"The Trump administration's announcement of a temporary halt to immigration is the opposite of what is necessary for the health and safety of our country at this time, said Senator Michael Bennet in his first letter to Secretary of State Mike Pompeo and Department of Homeland Security Acting Secretary Chad Wolf, news agency PTI reported.
"The US Citizenship and Immigration Services (USCIS) and (the Department of State) must immediately work to expedite the processing of visa petitions of healthcare professionals and provide them with more flexibility to practice in specialties or locations where they are most needed, Bennet, a Democrat, said.
In the second letter, Bennet called on Trump to reverse the executive order he issued on Wednesday suspending the issuance of new green cards
to the United States for at least 60 days.
The temporary suspension of immigration will affect those who are legally seeking entry into the US for employment purposes but not the ones who are already living in the country, the order said.
Current regulations may force healthcare workers to suspend this work and even leave the country if their visa expires. Additionally, individuals who hold H-1B visas often cannot practice outside of specialties and locations designated by their sponsor.
Since the H-1B visa is tied with the specific speciality for which they are issued, a doctor with this visa cannot be roped in for any other public health programme or temporarily transferred or posted to another place.
Each of these regulations undermines the country's healthcare workforce when it is already under tremendous strain due to the pandemic, he said.
The use of a global public health crisis to promote an anti-immigration agendagoes against the immigrant tradition upon which this country was built, Bennet wrote in the second letter.
More than twenty-five per cent of all doctors and seventeen per cent of all healthcare workers are immigrants...instead of honouring our nation's proud immigrant heritage, the administration has placed countless lives at risk in the interest of amplifying its anti-immigration agenda, he wrote.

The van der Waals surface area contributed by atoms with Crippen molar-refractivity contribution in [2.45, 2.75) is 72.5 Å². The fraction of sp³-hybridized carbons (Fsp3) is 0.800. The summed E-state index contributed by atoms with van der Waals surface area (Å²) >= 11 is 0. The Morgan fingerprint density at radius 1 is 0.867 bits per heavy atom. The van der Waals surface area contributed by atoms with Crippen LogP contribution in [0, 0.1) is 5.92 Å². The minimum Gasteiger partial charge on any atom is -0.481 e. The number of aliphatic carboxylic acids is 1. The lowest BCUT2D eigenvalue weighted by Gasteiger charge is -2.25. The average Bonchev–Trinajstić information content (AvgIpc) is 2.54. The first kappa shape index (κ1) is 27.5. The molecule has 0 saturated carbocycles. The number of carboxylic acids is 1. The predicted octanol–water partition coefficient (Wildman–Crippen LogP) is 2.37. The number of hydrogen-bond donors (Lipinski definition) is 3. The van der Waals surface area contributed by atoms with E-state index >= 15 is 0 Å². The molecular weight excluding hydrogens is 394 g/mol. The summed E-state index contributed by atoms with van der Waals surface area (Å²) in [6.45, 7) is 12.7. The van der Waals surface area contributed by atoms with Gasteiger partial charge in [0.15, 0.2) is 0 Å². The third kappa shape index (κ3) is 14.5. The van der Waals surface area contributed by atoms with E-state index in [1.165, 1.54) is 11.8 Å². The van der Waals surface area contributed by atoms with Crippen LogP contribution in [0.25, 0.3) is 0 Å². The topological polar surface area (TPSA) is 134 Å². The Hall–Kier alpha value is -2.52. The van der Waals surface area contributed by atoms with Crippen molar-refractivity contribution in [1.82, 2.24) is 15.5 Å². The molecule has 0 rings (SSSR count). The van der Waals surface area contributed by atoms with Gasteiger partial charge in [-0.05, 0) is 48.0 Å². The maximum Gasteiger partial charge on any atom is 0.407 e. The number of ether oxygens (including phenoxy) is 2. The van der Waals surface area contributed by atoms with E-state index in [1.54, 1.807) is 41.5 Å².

The executive order, he said, follows a broader set of anti-immigrant policies from the Trump administration.
Previously, the administration had suspended routine visa processing at US consulates and embassies abroad, closed the borders with Canada and Mexico to non-essential travel, and postponed court dates for migrants in the Migrant Protection Protocol programme.
Over the first two weeks of April, the US deported almost 3,000 individuals, even as the US continued to have the highest number of confirmed Covid-19 cases and deaths in the world, he said.
Requesting Trump to reverse the executive order, the Senator demanded that his administration halt all anti-immigration policies that are harmful to public health and safety as the US struggles to fight against Coronavirus
Disease 2019 (Covid-19).
The use of a global public health crisis to promote an anti-immigration agenda is deeply problematic and goes against the immigrant tradition upon which this country was built.
It also won't undo the administration's failures to address the pandemic earlier and more aggressively. Further limitations on immigration will only bring insecurity to immigrant families resulting in greater uncertainty and economic harm to the US, he said.
Foreign-born individuals make up a large percentage of those who are on the front lines in this pandemic, he said adding that more than twenty-five percent of all doctors and seventeen percent of all health care workers are immigrants.
Nearly forty per cent of all medical/life scientists in this country, many of whom are researching the remedies to the very virus that has caused this pandemic, are foreign-born, he said.
Additionally, over thirty per cent of all agricultural workers, seventeen per cent of all grocery and supermarket workers, and over eighteen per cent of all food delivery workers are foreign-born. These individuals deserve our warmest praise and support, not policies that will incite fear and harm their families, friends, or communities. We shouldn't be making it harder for them to be with their loved ones during this difficult time, Bennet said.